Mother Jones reports that government-shutdown-mandated furloughs may have hampered the CDC’s response to the outbreak, since the lab and molecular detection work that links far-apart cases was not being done. Individual states can use their own resources to pinpoint the source of contaminated food, but they won’t have access to federal government databases.
Many consumer groups have been lobbying the USDA to change the way salmonella outbreaks are handled so that the government can force recalls, arguing that more dangerous strains of salmonella resistant to antibiotics have emerged in recent years.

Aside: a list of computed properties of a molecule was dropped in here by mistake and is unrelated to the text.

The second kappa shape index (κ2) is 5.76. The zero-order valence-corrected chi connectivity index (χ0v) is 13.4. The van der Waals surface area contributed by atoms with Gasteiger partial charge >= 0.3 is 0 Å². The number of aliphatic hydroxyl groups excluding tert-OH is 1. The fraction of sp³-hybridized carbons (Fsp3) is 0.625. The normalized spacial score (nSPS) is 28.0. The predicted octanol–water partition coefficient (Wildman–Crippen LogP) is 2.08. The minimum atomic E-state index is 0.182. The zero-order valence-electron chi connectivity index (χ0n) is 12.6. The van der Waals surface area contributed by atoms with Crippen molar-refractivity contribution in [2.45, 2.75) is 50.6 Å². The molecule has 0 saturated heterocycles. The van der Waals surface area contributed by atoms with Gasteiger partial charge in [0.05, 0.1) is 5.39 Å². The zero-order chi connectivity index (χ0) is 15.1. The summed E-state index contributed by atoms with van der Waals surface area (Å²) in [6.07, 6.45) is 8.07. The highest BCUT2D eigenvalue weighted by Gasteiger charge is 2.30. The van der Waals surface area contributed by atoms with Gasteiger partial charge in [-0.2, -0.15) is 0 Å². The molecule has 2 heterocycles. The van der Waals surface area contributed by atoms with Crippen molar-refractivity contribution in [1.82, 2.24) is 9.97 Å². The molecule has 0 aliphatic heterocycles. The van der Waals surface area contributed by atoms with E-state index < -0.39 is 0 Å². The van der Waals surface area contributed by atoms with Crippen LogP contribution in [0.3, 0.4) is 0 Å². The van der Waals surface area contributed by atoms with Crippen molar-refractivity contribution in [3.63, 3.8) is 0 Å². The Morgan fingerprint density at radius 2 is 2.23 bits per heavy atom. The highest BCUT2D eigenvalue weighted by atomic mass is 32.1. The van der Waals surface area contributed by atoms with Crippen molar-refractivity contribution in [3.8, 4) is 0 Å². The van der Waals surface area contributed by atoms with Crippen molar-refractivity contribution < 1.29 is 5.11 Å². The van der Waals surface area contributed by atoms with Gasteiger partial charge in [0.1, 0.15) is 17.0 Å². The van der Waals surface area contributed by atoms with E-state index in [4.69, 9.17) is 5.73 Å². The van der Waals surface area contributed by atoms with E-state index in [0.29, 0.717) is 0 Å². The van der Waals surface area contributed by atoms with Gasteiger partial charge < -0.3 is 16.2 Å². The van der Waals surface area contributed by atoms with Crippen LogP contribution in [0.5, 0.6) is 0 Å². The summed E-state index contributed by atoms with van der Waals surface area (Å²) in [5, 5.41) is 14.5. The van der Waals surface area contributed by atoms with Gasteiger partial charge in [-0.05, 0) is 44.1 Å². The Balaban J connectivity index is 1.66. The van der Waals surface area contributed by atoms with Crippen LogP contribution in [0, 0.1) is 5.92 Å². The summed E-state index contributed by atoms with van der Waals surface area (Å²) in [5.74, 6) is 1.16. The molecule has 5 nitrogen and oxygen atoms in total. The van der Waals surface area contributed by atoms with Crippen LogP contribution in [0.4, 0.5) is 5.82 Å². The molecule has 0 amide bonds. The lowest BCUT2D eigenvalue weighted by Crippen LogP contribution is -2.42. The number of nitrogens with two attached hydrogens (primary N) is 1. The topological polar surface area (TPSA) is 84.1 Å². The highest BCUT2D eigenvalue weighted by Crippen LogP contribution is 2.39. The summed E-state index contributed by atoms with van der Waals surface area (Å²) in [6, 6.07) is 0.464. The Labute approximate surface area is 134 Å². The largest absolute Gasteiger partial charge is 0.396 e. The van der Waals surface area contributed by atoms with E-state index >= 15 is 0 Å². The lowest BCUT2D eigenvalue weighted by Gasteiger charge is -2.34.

Consumers who are buying chicken should simply avoid any brand sold with the following plant numbers: P-6137, P-6137A and P-7632. The number can be found on or underneath the packaging label.
Scientific American: Pretty Soon, We’ll All Be Eating Insects
The Scientific American has published a list of seven insects people across the world might be eating in the not-too-distant future. It’s no secret that there are benefits to eating insects, both for human health and the environment, but global population growth is what many experts say will make it so that we can no longer overlook the (potentially) tasty food that’s crawling and writhing all around us.